Spelling Dice Game

Writer(s): 
Carl Vollmer, Ritsumeikan Uji Junior and Senior High School

Quick Guide

  • Keywords: Spelling, primary school, reading development, competitive classroom
  • Learner maturity: Elementary third to sixth grade, most in fourth or fifth grade
  • Learner English level: Intermediate
  • Preparation time: five minutes
  • Activity time: 10 minutes
  • Materials: Dice, paper, pencils, a whiteboard, whiteboard erasers, and whiteboard markers

This game encourages students to write on the whiteboard. The main focus is to address the important skill of spelling, but it also necessitates communication between students to address multiple skills in a short amount of time.

Preparation

Step 1: Make teams of four to eight. The lower end of this figure is optimal for maximizing opportunities for students to be the writer, but the high end of this figure is still effective.

Step 2: Each team should have a sheet of paper, pencil, and one dice (the larger the number of faces the better. I use 20-sided dice, which gains attention because it is not a commonly seen object; however, any type of dice can be used). 

Step 3: Have students number the left-hand side of the paper from one to the maximum number on the dice. They then select words from those targeted for the game and assign each a number. For example, the program in which I use this game has 26 vocabulary words per topic unit and from those 26 words the students select 20, placing each word next to whichever number they like. The students also select a team name to add a more competitive aspect to the game. Give students a time limit of three to four minutes to control the amount of time taken to complete this step of the preparation.

Step 4: Upon completion of their list, students make a line with the first student at the whiteboard and the last student next to a desk with the list and dice.

Procedure

The last student in line rolls the dice and yells out the word associated with the rolled number (i.e., Roll 5. “Seed”, the student then yells “seed”). The student at the front of the line then writes the word on the whiteboard and has the teacher check the spelling. The teammates waiting in line can help the student writing by giving instructions, such as explaining which letter to replace or erase. Students are not allowed to spell out the whole word for the writer, and if a team uses this strategy, do not award them a point. When a writer shows the correctly spelled word, award their team one point and have the writer move to the dice rolling position. The next student in line erases the previous word and becomes the new writer. After a pre-determined amount of time, end the game and calculate points. Usually the best time frame is 10 minutes to keep students focused.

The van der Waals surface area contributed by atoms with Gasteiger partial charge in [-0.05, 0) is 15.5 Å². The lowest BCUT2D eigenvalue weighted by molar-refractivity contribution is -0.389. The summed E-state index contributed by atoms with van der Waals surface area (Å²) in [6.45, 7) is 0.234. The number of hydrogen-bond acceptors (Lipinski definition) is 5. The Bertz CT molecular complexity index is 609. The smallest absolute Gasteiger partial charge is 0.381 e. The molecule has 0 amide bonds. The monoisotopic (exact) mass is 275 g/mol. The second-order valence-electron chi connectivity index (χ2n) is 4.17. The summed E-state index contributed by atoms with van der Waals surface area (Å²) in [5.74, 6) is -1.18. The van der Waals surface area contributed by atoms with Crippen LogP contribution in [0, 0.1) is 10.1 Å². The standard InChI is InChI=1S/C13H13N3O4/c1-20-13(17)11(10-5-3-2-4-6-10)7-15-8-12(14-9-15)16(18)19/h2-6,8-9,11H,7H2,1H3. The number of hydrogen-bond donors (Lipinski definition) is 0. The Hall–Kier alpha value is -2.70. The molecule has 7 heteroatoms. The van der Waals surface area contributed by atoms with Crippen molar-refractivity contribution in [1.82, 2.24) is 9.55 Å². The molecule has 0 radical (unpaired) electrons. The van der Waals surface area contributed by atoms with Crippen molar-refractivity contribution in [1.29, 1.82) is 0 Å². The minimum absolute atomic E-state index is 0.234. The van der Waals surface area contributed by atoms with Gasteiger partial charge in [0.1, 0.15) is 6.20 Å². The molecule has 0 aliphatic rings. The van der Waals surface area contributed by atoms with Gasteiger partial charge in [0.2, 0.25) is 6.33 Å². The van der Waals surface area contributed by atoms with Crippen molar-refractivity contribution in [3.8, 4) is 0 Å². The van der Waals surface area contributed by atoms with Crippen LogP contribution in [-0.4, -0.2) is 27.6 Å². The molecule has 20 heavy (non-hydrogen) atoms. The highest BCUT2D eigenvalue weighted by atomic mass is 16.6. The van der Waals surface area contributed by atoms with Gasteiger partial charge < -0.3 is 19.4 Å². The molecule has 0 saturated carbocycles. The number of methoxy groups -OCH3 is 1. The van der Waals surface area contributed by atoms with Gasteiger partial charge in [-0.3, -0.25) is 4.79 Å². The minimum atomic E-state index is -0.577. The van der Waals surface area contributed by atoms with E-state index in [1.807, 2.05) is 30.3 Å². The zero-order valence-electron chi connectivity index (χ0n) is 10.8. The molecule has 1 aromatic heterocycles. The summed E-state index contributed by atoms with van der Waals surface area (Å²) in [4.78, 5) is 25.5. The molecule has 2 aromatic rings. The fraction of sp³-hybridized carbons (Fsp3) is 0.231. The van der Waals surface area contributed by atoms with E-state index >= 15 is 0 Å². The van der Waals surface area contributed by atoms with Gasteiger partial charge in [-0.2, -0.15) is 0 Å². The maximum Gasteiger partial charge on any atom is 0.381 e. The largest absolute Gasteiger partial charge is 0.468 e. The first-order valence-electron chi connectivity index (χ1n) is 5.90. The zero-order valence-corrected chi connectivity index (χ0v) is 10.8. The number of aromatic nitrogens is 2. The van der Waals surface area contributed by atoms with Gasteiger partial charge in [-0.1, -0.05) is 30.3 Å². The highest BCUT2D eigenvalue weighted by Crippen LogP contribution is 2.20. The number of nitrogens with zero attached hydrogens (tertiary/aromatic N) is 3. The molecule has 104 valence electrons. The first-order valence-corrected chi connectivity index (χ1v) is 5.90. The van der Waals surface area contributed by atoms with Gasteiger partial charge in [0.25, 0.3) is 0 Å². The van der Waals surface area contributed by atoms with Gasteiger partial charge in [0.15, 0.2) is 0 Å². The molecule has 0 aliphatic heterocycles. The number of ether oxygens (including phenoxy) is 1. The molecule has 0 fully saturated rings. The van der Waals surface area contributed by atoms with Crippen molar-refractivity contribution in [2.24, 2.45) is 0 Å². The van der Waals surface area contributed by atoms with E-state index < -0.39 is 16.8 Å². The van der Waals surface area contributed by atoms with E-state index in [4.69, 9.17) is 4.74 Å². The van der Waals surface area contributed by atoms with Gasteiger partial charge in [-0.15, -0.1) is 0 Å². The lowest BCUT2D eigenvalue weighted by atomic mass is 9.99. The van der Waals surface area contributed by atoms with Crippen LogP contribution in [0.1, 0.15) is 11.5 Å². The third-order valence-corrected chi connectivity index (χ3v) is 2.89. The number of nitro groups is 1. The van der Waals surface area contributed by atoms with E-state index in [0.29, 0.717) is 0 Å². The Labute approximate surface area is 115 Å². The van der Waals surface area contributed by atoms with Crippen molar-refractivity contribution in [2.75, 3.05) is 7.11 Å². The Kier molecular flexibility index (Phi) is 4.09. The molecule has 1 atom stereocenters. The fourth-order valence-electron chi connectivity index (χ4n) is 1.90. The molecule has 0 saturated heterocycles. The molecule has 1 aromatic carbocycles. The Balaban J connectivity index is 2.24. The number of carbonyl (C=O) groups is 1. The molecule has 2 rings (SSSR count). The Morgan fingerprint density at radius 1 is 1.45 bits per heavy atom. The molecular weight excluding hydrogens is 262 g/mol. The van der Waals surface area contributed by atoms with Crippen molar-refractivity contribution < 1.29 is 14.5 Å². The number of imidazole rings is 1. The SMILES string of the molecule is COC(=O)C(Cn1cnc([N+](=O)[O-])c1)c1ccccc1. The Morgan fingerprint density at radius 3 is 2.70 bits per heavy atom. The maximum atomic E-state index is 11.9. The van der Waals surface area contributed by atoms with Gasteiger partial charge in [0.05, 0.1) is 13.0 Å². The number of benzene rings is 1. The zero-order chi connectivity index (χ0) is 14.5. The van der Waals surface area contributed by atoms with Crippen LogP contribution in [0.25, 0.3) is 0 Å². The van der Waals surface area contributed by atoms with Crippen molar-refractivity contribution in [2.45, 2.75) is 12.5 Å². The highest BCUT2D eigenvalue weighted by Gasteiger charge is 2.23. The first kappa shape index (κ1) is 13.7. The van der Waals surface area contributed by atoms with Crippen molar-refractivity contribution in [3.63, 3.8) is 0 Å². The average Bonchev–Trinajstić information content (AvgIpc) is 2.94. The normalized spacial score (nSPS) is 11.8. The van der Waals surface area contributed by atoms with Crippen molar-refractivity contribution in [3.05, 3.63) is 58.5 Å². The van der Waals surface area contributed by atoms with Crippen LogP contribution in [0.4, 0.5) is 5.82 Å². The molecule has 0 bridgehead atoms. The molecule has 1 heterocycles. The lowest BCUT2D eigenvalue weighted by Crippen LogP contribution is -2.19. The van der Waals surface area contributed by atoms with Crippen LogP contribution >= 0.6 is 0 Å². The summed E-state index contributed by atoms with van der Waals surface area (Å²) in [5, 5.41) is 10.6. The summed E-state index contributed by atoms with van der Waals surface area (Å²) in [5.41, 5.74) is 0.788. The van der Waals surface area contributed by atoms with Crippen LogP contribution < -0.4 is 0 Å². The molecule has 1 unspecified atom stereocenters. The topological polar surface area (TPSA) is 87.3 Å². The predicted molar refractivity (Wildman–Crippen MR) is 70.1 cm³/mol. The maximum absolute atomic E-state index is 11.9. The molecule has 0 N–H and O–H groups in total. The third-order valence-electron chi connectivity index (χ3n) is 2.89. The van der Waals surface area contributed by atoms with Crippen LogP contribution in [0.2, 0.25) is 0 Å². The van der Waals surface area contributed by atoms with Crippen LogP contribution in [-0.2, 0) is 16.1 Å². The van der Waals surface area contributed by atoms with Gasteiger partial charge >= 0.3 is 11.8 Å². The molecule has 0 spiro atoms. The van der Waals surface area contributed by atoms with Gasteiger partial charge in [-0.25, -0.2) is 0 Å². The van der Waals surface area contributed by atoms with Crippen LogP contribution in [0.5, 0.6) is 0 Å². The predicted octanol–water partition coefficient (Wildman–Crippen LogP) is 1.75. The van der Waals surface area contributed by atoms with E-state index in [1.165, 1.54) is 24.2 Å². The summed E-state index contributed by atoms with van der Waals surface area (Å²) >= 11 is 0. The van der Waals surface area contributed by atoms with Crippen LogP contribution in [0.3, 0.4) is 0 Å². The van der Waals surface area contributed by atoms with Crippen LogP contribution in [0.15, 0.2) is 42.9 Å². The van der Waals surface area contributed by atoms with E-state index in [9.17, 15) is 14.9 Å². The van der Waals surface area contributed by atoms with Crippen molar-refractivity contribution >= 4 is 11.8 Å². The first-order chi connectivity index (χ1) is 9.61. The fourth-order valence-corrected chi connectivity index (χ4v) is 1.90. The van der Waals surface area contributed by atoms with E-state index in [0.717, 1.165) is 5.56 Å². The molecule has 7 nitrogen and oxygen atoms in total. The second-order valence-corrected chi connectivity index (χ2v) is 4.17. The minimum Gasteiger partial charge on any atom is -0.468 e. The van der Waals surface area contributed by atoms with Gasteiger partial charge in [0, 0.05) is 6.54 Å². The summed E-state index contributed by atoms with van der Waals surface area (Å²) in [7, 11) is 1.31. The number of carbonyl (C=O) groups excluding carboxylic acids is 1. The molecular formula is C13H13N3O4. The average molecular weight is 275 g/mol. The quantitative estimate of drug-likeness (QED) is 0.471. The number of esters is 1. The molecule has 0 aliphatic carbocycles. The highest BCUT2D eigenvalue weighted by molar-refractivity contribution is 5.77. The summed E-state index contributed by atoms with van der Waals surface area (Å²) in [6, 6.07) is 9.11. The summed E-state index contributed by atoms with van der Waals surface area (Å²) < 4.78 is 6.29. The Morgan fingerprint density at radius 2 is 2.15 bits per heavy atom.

Variations

  • Meaning focused: Have the second student in line draw a picture to connect the word with meaning as well as the spelling, or provide pictures for each word that the student shows to the teacher with the spelled word.
  • Advanced level: Use the word in a sentence instead of only spelling the word.

Conclusion

This game engages students in a competitive classroom environment, which brings out their best efforts and improves essential language skills. My students enjoy playing this game in class, and I hope your students will too. Please feel free to use and enjoy the Spelling Dice game in your classroom.

 
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